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Investors are betting billions that the Metals Bull Run won’t stop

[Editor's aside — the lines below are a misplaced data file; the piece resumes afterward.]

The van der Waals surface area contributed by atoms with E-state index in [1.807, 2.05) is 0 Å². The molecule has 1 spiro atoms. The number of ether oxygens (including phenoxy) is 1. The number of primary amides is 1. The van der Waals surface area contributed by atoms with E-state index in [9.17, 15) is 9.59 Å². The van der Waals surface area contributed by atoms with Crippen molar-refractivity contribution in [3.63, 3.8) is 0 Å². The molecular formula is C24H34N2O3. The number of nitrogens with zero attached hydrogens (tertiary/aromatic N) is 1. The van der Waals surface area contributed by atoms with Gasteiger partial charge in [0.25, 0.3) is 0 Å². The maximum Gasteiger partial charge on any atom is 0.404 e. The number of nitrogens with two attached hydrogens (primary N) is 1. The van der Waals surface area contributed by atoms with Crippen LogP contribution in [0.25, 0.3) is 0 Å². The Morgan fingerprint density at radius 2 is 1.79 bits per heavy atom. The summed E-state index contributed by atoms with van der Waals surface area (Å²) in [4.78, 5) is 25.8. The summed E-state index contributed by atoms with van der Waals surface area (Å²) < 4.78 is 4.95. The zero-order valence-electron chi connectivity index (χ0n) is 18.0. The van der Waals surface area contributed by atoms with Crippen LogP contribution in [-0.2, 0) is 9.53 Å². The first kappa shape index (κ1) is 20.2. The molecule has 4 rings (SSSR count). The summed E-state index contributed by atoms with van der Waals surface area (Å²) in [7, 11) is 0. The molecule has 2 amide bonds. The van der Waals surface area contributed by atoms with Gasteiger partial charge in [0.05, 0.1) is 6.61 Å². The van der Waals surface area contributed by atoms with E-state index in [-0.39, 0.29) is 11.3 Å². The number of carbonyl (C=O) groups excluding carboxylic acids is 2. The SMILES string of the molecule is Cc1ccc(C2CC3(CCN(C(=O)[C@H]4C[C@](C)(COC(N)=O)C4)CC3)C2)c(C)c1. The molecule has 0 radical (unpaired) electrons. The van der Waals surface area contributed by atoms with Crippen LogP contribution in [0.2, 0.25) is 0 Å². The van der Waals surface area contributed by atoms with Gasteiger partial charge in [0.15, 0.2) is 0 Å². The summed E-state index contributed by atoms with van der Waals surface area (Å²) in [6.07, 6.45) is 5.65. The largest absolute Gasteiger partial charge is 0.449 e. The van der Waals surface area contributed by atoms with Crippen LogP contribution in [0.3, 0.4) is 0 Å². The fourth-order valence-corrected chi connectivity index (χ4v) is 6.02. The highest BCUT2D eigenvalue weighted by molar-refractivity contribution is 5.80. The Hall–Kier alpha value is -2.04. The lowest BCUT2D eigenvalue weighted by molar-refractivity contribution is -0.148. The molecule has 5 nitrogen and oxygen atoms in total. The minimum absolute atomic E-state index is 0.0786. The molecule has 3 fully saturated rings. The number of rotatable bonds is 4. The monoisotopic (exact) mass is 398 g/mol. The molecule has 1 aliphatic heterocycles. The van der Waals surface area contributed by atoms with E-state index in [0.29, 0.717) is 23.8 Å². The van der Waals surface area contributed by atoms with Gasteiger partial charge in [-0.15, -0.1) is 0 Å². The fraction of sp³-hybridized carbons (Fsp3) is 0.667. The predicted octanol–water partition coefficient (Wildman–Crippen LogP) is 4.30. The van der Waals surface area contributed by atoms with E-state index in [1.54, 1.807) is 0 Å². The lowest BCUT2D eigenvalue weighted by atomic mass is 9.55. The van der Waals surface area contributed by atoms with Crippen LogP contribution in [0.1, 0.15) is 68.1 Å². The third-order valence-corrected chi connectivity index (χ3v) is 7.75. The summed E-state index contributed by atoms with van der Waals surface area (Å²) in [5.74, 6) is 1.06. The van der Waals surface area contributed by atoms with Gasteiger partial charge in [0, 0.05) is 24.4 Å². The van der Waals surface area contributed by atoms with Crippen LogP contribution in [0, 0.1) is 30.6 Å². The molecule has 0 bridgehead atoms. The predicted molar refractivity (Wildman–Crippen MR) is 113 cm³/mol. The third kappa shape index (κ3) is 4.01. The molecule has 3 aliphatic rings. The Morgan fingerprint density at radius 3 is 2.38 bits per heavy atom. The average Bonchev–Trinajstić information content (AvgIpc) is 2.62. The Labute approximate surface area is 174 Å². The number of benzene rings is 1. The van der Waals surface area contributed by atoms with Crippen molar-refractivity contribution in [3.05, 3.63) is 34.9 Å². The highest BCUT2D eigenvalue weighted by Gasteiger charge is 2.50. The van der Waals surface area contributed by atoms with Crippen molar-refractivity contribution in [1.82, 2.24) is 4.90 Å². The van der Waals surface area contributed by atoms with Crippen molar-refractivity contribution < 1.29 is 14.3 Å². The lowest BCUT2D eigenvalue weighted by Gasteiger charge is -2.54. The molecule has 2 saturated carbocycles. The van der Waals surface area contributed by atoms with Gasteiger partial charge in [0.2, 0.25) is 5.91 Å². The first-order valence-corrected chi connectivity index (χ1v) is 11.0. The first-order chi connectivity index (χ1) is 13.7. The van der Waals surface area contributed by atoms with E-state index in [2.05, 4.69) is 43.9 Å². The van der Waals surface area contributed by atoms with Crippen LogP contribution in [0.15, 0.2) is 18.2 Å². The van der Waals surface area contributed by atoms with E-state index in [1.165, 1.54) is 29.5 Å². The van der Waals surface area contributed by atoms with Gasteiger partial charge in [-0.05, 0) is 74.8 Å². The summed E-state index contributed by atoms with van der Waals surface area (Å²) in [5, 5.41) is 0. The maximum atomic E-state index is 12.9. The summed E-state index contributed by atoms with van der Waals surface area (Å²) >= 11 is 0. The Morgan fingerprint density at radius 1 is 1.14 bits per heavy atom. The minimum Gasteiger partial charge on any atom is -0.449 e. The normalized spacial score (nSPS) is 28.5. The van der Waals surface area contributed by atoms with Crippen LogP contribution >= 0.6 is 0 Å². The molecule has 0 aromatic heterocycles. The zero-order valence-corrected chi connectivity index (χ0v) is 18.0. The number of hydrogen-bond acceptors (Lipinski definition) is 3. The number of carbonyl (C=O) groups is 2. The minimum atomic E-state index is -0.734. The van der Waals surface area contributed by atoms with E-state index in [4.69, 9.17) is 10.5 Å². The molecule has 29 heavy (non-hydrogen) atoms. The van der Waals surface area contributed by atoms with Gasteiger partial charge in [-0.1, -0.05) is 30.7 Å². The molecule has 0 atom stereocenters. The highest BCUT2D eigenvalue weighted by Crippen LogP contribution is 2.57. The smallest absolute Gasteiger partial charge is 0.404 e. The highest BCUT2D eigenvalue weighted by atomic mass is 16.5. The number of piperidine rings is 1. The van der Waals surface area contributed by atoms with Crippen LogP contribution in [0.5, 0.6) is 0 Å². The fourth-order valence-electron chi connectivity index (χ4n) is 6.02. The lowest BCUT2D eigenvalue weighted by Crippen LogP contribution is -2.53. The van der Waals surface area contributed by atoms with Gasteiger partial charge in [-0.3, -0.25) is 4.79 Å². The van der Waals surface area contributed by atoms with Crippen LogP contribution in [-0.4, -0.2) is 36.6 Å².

(Bloomberg) – A year after the red-hot bull run in industrial metals that pushed copper to record highs, investors are still piling up and betting billions of dollars it won’t run out anytime soon. Wall St. is “don’t stop buying now,” with Goldman Sachs Group Inc. and Bank of America Corp. among those advising investors to charge in anticipation of a long-term rally fueled by the world’s recovery from the pandemic and spending on renewable energy and electric vehicle infrastructure. copper has already doubled to over $ 10,000 per ton in the past year, and Bank of America says $ 20,000 is possible if supply falters badly while demand rises. that languished for years, prompting more people to make investments that have long been considered unattractive. In the futures markets, investors have already heeded the call, with speculative betting in London and New York copper contracts hitting historic peaks during the dramatic rise of the red metal. Still, bulls say copper’s bright outlook could attract more investors. the thing that drives commodities to their peak is financial demand, rather than physical demand, “said Evy Hambro, global head of thematic investing at BlackRock Inc.” We are seeing a global greening of the world that will be very resource intensive, and that trend is likely to last for decades. The race to get your hands on some of the action continues to gain momentum, with record quantities being inundated by some metal-focused exchange-traded products. That’s a trend worth watching, as ETPs provide an easy route for retail investors, whose numbers have increased over the past year, and open the door to more institutional investors. Mining companies are also on the rise as they generate huge profits. Valuations for Rio Tinto Group and BHP Group are at record or near record levels, while investments in mining funds are also starting to pick up. Assets in the BlackRock World Mining Fund were up $ 3.1 billion to a six-year high of $ 7.5 billion in the six months to April. Still, the fund is well below its 2011 peak of $ 18 billion, suggesting inflows could run much further. the same spate of investment that came their way during the China-led commodities boom of the 2000. In a low-carbon world, some high-profile investors are pulling out of the extractive industries, even as miners, including BHP and Anglo American Plc, are turning away from assets like coal and oil to metals such as copper that are important for renewable energy sources. The balance of power has also shifted in the futures markets, with fleet-footed algorithmic investors taking the place of superstar hedge fund managers as the dominant force. Regulations have also caused investment banks to shut down their own trading divisions, taking some of the power out of their bold price predictions. Not to say investors haven’t accumulated. First respondents Among the investors who responded most vigorously when the copper started to revive last March was a group of technically advanced algorithmic traders known as commodities trading advisors. Dissecting masses of data, they were a driving force behind the early rise in investor optimistic positioning. Often their trading strategies are executed with little human oversight, so as money managers watched nervously as Covid-19 forced major industrial economies into lockdown, CTA-buying programs began. “The speculative community was betting on a global growth recovery,” said Max Layton, director of commodities research at Citigroup Inc. “The CTAs didn’t necessarily know why they were doing it – they just did it based on historical correlations and trends – but they just happened to make the right decision.” When breakthroughs with Covid-19 vaccines emerged, Layton said. Collectively, by the end of the year, they would help take speculative positioning in London Metal Exchange and Comex copper contracts to a new peak, with their net position accounting f or more than 10% of underlying demand, according to Citigroup ETF inflows Unlike larger precious metals markets, exchange-traded products have never gained much of a grip on copper, but that is changing rapidly. this year by $ 366 million, taking assets under management to a record $ 841 million. metal ETPs saw their largest ever inflows in April. “The deep realization that is pervading investors is that this was not just a temporary increase caused by supply disruptions,” said Mobeen Tahir, associate director for research at WisdomTree. “It is, in fact, a fundamental shift in copper demand that will drive prices going forward.” Index Influx In addition to optimism about the long-term demand outlook for copper, it is also benefiting from investor cash hunt for broad commodity price increases in recent months. Commodity index funds provide another way to invest in metals such as copper, as well as energy and agricultural products, and inflows have skyrocketed in recent months. Citigroup estimates show that assets in such funds were high at $ 230 billion in March for nearly a decade. As a basket, commodities usually do well during periods of rapid economic growth, and also tend to act as a hedge against inflation that can erode returns elsewhere. As inflation concerns heighten, further inflows into commodity index funds could add new fuel to the metal fire. Visit us for more articles like this at bloomberg.com Sign up now to stay ahead of the curve with the most trusted business news source. © 2021 Bloomberg LP

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